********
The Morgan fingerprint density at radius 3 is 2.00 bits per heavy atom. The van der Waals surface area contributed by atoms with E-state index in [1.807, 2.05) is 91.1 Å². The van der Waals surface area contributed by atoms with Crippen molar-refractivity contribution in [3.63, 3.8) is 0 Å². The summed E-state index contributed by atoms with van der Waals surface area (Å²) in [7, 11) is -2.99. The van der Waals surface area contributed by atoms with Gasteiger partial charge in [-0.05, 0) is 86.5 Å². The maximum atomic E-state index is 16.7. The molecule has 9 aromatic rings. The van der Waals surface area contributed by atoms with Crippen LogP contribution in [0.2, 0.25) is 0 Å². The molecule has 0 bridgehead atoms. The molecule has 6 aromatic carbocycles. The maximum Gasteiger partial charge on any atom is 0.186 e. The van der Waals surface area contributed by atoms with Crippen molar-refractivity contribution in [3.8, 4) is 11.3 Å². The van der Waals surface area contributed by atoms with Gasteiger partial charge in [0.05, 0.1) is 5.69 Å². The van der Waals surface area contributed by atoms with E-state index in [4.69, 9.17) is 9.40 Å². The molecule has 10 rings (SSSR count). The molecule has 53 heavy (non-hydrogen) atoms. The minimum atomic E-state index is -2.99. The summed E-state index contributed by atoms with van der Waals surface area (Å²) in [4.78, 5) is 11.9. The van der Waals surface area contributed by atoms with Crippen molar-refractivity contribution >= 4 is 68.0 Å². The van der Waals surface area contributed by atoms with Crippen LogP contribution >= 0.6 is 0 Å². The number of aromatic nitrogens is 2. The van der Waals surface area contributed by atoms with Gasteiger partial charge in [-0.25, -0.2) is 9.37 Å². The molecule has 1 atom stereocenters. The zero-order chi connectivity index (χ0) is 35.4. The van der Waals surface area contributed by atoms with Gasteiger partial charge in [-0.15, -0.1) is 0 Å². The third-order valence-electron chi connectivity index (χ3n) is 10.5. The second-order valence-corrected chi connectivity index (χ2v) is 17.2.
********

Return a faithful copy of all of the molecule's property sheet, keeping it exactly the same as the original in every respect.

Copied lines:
The Morgan fingerprint density at radius 3 is 2.00 bits per heavy atom. The van der Waals surface area contributed by atoms with E-state index in [1.807, 2.05) is 91.1 Å². The van der Waals surface area contributed by atoms with Crippen molar-refractivity contribution in [3.63, 3.8) is 0 Å². The summed E-state index contributed by atoms with van der Waals surface area (Å²) in [7, 11) is -2.99. The van der Waals surface area contributed by atoms with Gasteiger partial charge in [-0.05, 0) is 86.5 Å². The maximum atomic E-state index is 16.7. The molecule has 9 aromatic rings. The van der Waals surface area contributed by atoms with Crippen LogP contribution in [0.2, 0.25) is 0 Å². The molecule has 0 bridgehead atoms. The molecule has 6 aromatic carbocycles. The maximum Gasteiger partial charge on any atom is 0.186 e. The van der Waals surface area contributed by atoms with Crippen molar-refractivity contribution in [3.8, 4) is 11.3 Å². The van der Waals surface area contributed by atoms with Gasteiger partial charge in [0.05, 0.1) is 5.69 Å². The van der Waals surface area contributed by atoms with E-state index in [4.69, 9.17) is 9.40 Å². The molecule has 10 rings (SSSR count). The molecule has 53 heavy (non-hydrogen) atoms. The minimum atomic E-state index is -2.99. The summed E-state index contributed by atoms with van der Waals surface area (Å²) in [4.78, 5) is 11.9. The van der Waals surface area contributed by atoms with Crippen molar-refractivity contribution >= 4 is 68.0 Å². The van der Waals surface area contributed by atoms with Crippen LogP contribution >= 0.6 is 0 Å². The number of aromatic nitrogens is 2. The van der Waals surface area contributed by atoms with Gasteiger partial charge in [-0.25, -0.2) is 9.37 Å². The molecule has 1 atom stereocenters. The zero-order chi connectivity index (χ0) is 35.4. The van der Waals surface area contributed by atoms with Gasteiger partial charge in [-0.15, -0.1) is 0 Å². The third-order valence-electron chi connectivity index (χ3n) is 10.5. The second-order valence-corrected chi connectivity index (χ2v) is 17.2.